Now for the interesting part, DICE and Frostbite are known for their popular game engines and graphics. If anyone is familiar with Battlefront, I noticed that the developers really paid attention to environments and maps within the games. The texture qualities and game engines all seem to be fit perfectly together. For example for the Tatooine level, is highly detailed with the rock formations and texturing is just superb. I kind of envisioned DICE and Frostbite crossed with Rockstar to develop the game. I know the game would required a massive amount of data and memory to render a lot of the stuff in the game but game production takes time and that's understandable. Grand Theft Auto V is also known for the decent graphics. So overall at Rockstar base of environment and open world but with the help of DICE and Frostbite adding to the detailing of the game, this includes the FPS and third person view option as well. Lastly, the multiplayer. Pretty much straightforward, just like the servers and online experience in Red Dead Redemption and GTA Online the game would hold the same networking and online gameplay. So, in conclusion, basically a MMO/RPG with the same operatives and objectives as GTA V and Red Dead but with the help and of Frostbite and DICE to pitch in with the mechanics and game engines.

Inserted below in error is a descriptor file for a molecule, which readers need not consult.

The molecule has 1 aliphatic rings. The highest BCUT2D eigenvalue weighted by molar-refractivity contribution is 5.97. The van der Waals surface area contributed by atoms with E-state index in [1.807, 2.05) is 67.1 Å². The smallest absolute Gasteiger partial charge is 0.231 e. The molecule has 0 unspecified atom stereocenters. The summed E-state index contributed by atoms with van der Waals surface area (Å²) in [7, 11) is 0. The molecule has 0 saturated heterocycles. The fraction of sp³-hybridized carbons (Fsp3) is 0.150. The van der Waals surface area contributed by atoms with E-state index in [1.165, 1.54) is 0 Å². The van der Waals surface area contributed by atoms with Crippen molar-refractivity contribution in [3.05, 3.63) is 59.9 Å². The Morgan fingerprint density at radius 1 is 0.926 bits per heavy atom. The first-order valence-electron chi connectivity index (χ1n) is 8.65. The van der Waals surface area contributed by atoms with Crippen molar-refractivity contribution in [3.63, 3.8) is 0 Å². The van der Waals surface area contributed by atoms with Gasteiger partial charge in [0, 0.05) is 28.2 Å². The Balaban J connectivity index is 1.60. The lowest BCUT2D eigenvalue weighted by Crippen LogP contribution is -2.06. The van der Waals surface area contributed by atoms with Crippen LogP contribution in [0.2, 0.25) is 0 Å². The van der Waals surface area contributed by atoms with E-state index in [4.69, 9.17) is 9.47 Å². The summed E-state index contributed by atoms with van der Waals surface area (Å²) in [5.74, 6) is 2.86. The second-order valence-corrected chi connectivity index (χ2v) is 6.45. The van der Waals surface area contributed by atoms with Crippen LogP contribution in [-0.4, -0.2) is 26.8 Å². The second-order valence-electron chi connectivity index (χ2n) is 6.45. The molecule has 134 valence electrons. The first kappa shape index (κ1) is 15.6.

Not really familiar with too much of the gaming industry but I am open to positive and negative criticism, so feel free to add on or discuss how this idea can be made even better or actually make it to the screen! Tell me what you guys think!